The input unit 120 may be configured to permit various types of input to the mobile terminal 120. Examples of such input include audio, image, video, data, and user input. Image and video input is often obtained using one or more cameras 121. Such cameras 121 may process image frames of still pictures or video obtained by image sensors in a video or image capture mode. The processed image frames can be displayed on the display unit 151 or stored in memory 170. In some cases, the cameras 121 may be arranged in a matrix configuration to permit a plurality of images having various angles or focal points to be input to the mobile terminal 100. As another example, the cameras 121 may be located in a stereoscopic arrangement to acquire left and right images for implementing a stereoscopic image.

The microphone 122 is generally implemented to permit audio input to the mobile terminal 100. The audio input can be processed in various manners according to a function being executed in the mobile terminal 100. If desired, the microphone 122 may include assorted noise removing algorithms to remove unwanted noise generated in the course of receiving the external audio.

The user input unit 123 is a component that permits input by a user. Such user input may enable the controller 180 to control operation of the mobile terminal 100. The user input unit 123 may include one or more of a mechanical input element (for example, a key, a button located on a front and/or rear surface or a side surface of the mobile terminal 100, a dome switch, a jog wheel, a jog switch, and the like), or a touch-sensitive input, among others. As one example, the touch-sensitive input may be a virtual key or a soft key, which is displayed on a touch screen through software processing, or a touch key which is located on the mobile terminal at a location that is other than the touch screen. Further, the virtual key or the visual key may be displayed on the touch screen in various shapes, for example, graphic, text, icon, video, or a combination thereof.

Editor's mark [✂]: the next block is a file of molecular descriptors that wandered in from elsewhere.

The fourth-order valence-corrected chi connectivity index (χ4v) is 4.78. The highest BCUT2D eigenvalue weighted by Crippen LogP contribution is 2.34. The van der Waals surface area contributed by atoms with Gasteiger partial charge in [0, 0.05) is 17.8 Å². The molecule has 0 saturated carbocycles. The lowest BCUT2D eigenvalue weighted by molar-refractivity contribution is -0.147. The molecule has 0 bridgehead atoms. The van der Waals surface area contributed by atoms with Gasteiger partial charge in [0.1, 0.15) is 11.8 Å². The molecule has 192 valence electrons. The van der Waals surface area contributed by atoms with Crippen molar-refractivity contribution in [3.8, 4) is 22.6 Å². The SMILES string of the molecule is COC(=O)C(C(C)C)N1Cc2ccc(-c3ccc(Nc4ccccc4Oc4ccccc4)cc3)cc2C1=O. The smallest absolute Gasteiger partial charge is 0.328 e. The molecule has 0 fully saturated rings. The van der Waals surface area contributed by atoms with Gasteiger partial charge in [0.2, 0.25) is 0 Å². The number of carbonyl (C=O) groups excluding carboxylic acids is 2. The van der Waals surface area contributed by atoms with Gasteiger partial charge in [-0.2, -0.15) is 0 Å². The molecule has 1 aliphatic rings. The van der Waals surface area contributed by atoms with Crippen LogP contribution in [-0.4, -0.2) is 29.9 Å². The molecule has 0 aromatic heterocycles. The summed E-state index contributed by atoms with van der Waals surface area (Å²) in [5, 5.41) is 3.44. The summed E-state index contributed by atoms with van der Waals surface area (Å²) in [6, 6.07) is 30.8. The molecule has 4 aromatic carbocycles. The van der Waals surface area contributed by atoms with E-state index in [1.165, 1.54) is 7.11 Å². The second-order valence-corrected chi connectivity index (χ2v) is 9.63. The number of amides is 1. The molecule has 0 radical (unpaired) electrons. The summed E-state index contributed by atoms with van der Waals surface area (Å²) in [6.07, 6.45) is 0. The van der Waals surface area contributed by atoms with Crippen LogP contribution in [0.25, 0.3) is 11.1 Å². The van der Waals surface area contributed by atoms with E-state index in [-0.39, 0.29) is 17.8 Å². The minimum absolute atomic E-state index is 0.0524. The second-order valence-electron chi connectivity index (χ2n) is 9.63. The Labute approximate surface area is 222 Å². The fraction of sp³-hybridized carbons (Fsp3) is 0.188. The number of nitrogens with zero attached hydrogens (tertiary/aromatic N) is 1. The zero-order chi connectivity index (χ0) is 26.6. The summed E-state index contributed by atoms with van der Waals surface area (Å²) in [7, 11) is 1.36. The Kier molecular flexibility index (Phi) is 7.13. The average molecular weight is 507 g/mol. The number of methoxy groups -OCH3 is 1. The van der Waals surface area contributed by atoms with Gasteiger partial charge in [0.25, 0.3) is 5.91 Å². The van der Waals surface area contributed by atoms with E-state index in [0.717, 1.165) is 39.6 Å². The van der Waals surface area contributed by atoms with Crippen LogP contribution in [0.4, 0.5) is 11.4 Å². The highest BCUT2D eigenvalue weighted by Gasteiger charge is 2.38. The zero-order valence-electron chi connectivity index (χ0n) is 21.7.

The sensing unit 140 is generally configured to sense one or more of internal information of the mobile terminal, surrounding environment information of the mobile terminal, user information, or the like. The controller 180 generally cooperates with the sending unit 140 to control operation of the mobile terminal 100 or execute data processing, a function or an operation associated with an application program installed in the mobile terminal based on the sensing provided by the sensing unit 140. The sensing unit 140 may be implemented using any of a variety of sensors, some of which will now be described in more detail.

The proximity sensor 141 may include a sensor to sense presence or absence of an object approaching a surface, or an object located near a surface, by using an electromagnetic field, infrared rays, or the like without a mechanical contact. The proximity sensor 141 may be arranged at an inner region of the mobile terminal covered by the touch screen, or near the touch screen.